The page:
We’re not sure if Amazon will bring back the £639 discount we saw in October on this iPad Pro M1 variant, but almost £600 off is still an excellent deal. See our review of the 11in iPad Pro with M1.
Adobe Creative Cloud – All Apps (1 Year)
Was: £49.94 per month
£39.95 per month
Adobe’s slashed 20% off its Creative Cloud subscription prices. The offer ends 14 April.
Apple AirPods 3
The brand-new AirPods 3 offer better battery performance, an updated design, and support for Spatial Audio and Adaptive EQ. Save £10 from Amazon or Boots.
Smarty 12GB data SIM-Only
Was: £8 per month
£4 per month
(50% off for 3 months)
Grab three months of 12GB data for just £4 per month. If you’re after more data, you can see all its plans here. You can cancel anytime.
Apple iPad mini (2021, 6th gen, 64GB, Cellular)
This is the best deal we’ve seen on the iPad mini you can get the 64GB Cellular (RRP £619) for just £464 – which is less than the RRP for the Wi-Fi model!
Apple MacBook Air, M1, 8-core CPU, 7-core GPU, 256GB (2020)
From: John Lewis
For some time a gang of retailers have been offering the entry level MacBook Air for £889, but this month John Lewis has dropped the price to £887, RRP £999. Very has the same deal.
You can also get the £999 MacBook Air with 8-core CPU and 7-core GPU in gold for £889 from Currys or Amazon, and AO.
Apple Watch Series 6 (40mm)
Bag the last gen Watch 6 for under £300 at Amazon’s Spring Sale!
Apple Watch Series 6 (44mm, Cellular)
Amazon’s just slashed £160 off the Watch Series 6 with Cellular connectivity as a part of its Spring Sale.
Apple 10.2in iPad (2021, 256GB, Wi-Fi)
Save over £30 on the latest iPad in Amazon’s Spring Sale. This is the cheapest price around, and the lowest we’ve ever seen this model.
Logitech Combo Touch Keyboard for iPad Pro 11
Save an excellent £74 on this Logitech keyboard for the iPad Pro 11 – this is currently the best discount we can see. The Combo Touch works with the 1st, 2nd and 3rd gen models.
Grab this set of Apple AirTags for just under £80 – that’s a saving of roughly £9 per AirTag, which costs £29 separately.
Apple Watch Series 7 (GPS, 41 mm)
The latest Apple Watch also has a solid £50 discount in Amazon’s Spring Sale. The price did drop as low as £314 early last month but currently, this is the best price around.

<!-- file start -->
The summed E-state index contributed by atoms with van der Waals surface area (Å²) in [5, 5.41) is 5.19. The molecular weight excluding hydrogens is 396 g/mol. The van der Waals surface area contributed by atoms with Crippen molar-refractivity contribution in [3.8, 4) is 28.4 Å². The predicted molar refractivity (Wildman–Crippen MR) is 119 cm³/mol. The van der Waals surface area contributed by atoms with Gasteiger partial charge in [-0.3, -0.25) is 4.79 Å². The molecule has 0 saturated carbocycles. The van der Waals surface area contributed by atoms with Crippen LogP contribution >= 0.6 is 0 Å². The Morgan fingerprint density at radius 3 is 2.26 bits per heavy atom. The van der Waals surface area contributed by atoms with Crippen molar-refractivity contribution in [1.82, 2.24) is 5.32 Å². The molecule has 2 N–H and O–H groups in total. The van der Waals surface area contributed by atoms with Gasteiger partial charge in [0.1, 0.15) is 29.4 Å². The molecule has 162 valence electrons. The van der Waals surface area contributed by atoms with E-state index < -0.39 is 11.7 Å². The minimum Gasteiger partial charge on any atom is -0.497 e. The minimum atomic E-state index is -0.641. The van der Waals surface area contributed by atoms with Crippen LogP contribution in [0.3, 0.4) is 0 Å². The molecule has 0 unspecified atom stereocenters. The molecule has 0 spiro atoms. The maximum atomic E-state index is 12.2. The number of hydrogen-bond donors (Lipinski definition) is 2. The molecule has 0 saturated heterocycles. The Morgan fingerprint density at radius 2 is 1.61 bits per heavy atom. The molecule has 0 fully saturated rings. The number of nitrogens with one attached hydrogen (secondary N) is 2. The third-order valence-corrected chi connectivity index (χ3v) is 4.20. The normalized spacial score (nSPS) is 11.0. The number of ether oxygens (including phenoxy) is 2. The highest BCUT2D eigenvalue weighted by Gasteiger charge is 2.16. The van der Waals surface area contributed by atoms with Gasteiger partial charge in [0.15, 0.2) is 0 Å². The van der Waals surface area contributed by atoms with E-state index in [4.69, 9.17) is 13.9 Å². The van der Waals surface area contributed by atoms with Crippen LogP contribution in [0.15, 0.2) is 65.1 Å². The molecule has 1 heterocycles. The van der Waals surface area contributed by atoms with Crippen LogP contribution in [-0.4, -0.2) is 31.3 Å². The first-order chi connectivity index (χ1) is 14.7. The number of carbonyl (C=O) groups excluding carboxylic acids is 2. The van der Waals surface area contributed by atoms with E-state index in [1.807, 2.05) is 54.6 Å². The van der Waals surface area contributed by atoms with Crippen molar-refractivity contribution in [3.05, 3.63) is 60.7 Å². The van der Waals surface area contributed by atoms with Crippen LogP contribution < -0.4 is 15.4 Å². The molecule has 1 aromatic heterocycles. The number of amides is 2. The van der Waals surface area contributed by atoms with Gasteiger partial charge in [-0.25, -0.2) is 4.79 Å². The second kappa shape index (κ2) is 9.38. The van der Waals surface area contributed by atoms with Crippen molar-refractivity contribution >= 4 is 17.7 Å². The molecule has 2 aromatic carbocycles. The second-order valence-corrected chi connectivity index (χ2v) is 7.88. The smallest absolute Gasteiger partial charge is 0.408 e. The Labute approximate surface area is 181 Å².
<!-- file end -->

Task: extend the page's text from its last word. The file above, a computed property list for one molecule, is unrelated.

Beats Solo 3 Headphones
Get £80 off the Beats Solo3 Wireless on-ear headphones (which we gave four stars in our review). They’re available in a range of colours.
Apple AirPods Pro with MagSafe charging case
From: John Lewis
Amazon’s excellent £64 saving on the AirPods Pro from March is no longer available. Multiple sites are selling for £189 (a £50 saving), including AO and Laptops Direct – but we’d go with John Lewis on account of its two-year guarantee.
Apple Watch SE (44mm, GPS)
Save a solid £20 on last year’s Apple Watch SE from Amazon.
Want a more affordable alternative to the Apple Pencil? Check out the Logitech Crayon, which works with all iPads from 2018 and later.
Apple iPhone 12 mini (256GB)
The 256GB iPhone 12 mini has over £100 off from Amazon.
Apple iPad mini (2021, 6th gen)
From: Currys PC World
A handy saving on Apple’s new iPad mini model for 2021, but note that this price applies to the Starlight colour finish only. eBuyer is matching the deal on certain colours.
Apple iPad Air (2022, 256GB, Wi-Fi + Cellular)
KRCS has knocked money off the 2022 iPad Air. You will find savings across the whole range.
Apple MacBook Air, M1, 8-core CPU, 8-core GPU, 512GB (2020)
An excellent deal, this. Save money on the MacBook Air with 8-core CPU and 8-core GPU from Very. The discount applies to the silver version only.
This deal is only slightly better than Currys who has the silver model for £1,099.97. John Lewis had the same deal, but it is currently out of stock there.